September 24, 2009
Financial Crisis Provides a Teachable Moment without a Lesson Plan
By Cindy Ivanac-Lillig
Economic textbook authors have been feverishly working on appendices to explain the current financial crisis. The challenge when describing the crisis is where to begin -- and frankly where to end. Was the cause:
• The housing boom?
• Misaligned compensation incentives?
• The repeal of Glass-Steagel Act?
• Our political and social momentum pushing greater home ownership?
• A global economic boom that led to massive amounts of money in search of “healthy” returns?
• The Fed holding rates at historic lows through the early part of this decade?
• Regulations not keeping pace with financial product innovation?
• The increase in sub-prime borrowers?
And if we say some or all of these events caused the crisis, does it become impossible and unruly to teach?
Well, I guess my answer is yes and no. It is complicated and that is an important part of the lesson. I have facilitated about a half-dozen sessions where educators discuss the financial crisis and how best to present it to high school students. What I try and do is make the different pieces they come up with make sense. I suppose the most important thing I want people to walk away with is that it is not one thing that caused this crisis. It is many things, and that’s probably why there will be other financial crises in the future. It is a combination of small events that lead to unforeseeable wide-spread consequences. This does not make it less important to study, but more important. It is the ultimate teachable moment – it underscores the value of studying the interconnectedness of our political, economic, and social systems.
Over the course of the last year, I have come across other blogs and opinions that I have found helpful and I wanted to share them with you. One of Marginal Thoughts’ regular commentators, Mike Fladien, has a blog that highlighted this article I found simple and yet insightful: “The Financial Crisis as Explained to My Fourteen-Year-Old Daughter.”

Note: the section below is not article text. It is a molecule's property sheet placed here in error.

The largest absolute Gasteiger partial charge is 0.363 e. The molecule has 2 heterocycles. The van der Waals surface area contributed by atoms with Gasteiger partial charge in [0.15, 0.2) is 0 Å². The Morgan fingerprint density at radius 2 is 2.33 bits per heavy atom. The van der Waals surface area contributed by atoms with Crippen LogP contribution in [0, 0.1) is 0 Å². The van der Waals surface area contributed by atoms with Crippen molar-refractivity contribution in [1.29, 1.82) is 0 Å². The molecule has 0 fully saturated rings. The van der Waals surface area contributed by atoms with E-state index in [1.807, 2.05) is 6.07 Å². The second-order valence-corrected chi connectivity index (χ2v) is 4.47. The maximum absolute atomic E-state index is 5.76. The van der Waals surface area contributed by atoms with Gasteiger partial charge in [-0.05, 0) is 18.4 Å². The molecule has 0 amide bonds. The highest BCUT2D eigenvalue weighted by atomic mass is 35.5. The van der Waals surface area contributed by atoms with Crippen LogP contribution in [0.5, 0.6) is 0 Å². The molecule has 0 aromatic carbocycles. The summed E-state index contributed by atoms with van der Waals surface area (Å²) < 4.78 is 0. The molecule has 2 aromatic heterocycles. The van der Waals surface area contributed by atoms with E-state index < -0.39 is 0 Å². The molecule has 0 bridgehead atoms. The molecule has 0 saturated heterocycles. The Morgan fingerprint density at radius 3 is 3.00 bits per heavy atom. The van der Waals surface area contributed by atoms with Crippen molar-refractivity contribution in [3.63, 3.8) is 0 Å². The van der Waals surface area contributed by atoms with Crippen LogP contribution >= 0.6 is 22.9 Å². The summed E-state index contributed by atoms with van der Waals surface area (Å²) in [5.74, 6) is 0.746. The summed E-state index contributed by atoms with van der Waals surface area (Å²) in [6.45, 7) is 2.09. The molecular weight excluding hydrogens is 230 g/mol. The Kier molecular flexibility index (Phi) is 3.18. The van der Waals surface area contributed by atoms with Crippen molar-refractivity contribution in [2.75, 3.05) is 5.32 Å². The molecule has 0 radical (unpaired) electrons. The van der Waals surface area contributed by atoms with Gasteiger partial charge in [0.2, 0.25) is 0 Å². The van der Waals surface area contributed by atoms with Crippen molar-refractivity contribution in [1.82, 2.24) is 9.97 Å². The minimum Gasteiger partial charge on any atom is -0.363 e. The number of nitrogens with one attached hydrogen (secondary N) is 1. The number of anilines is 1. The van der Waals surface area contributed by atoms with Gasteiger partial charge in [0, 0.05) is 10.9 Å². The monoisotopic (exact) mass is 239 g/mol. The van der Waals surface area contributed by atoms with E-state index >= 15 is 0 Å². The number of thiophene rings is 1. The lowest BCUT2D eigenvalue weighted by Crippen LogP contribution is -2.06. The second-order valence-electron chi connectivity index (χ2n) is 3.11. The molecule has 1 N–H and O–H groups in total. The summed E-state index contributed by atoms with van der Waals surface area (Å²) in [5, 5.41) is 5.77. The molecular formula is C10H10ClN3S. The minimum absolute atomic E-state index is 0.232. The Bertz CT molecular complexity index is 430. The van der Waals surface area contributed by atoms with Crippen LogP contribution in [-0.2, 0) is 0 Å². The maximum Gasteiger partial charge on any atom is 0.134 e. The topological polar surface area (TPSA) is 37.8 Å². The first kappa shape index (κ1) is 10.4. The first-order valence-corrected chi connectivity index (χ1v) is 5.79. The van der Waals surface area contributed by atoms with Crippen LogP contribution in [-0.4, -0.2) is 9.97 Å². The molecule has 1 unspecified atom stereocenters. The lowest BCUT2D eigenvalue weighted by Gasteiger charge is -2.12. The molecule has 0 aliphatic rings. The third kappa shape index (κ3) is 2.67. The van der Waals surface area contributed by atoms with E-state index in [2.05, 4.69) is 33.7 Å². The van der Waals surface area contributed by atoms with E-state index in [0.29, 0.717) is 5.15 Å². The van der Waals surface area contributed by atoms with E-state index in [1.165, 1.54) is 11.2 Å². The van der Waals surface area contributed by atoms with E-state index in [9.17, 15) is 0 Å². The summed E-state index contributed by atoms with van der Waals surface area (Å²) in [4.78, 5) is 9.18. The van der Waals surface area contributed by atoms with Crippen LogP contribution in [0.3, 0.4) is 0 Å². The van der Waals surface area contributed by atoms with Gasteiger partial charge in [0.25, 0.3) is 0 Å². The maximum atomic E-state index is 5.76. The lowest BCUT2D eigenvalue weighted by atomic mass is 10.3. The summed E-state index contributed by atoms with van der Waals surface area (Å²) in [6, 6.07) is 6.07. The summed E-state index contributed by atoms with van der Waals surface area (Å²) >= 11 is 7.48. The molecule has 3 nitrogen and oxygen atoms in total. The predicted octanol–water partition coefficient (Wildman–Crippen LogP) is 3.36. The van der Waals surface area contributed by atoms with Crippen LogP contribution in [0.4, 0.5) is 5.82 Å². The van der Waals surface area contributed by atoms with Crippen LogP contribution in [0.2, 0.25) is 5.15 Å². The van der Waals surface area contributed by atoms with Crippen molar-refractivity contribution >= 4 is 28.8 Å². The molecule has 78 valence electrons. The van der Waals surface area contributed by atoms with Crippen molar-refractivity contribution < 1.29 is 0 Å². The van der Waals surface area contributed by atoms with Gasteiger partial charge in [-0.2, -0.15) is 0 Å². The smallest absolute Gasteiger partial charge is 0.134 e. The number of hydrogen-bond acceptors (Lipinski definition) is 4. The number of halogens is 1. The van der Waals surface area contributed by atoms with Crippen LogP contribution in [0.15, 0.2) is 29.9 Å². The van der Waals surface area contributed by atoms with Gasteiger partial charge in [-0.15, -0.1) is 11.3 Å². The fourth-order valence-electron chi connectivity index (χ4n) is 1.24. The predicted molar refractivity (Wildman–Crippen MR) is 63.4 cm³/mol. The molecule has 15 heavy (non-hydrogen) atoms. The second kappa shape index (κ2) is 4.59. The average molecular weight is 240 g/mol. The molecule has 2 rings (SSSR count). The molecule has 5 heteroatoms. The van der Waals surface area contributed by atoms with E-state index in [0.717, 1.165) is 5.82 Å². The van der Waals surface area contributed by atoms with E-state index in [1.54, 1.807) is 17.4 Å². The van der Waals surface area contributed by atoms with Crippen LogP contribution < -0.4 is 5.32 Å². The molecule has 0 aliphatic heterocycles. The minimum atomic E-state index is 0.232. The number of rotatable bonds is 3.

If your questions run more in the vein of regulations, I recommend a fairly easy-to-read entry by the Curious Capitalist where you can definitely get a flavor for both sides of the argument. If you have more specific questions about AIG, Bear Stearns, and Lehman’s involvement in the crisis, there is a good Freakonomics blog with FAQs on these subjects. Some other quick reads on the crisis more generally include this New York Times entry or this one from Askville(Amazon). And finally, if you have some time, you can watch renowned economics textbook author David Colander present his “Student’s Guide to the Financial Crisis” here, which I think is the best of the bunch (but the longest time commitment).
None of these recommendations is perfect, nor without its own controversial statements, but hopefully they will offer enough information so that we can all avoid summarizing the crisis in simplistic terms. After reading this, hopefully you will all bristle when you overhear someone saying the cause of this crisis can be boiled down to unworthy borrowers being granted mortgages.
Good luck to all of you, and please share resources that you have found helpful in learning/teaching about the crisis by commenting below. I look forward to hearing from you.
Posted by Cindy at September 24, 2009 6:06 PM
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Two others I would recommend are from the NPR show, This American Life. The first is
The Giant Pool of Money at
The second is Return to the Giant Pool of Money at
Posted by: Tim at September 28, 2009 9:42 PM
You’re blogging has really come on when I look back over previous posts. Actually I arrived here from a forum on an unrelated topic. Worth surfing sometimes. Thanks.
Posted by: Emily at June 26, 2011 8:57 PM
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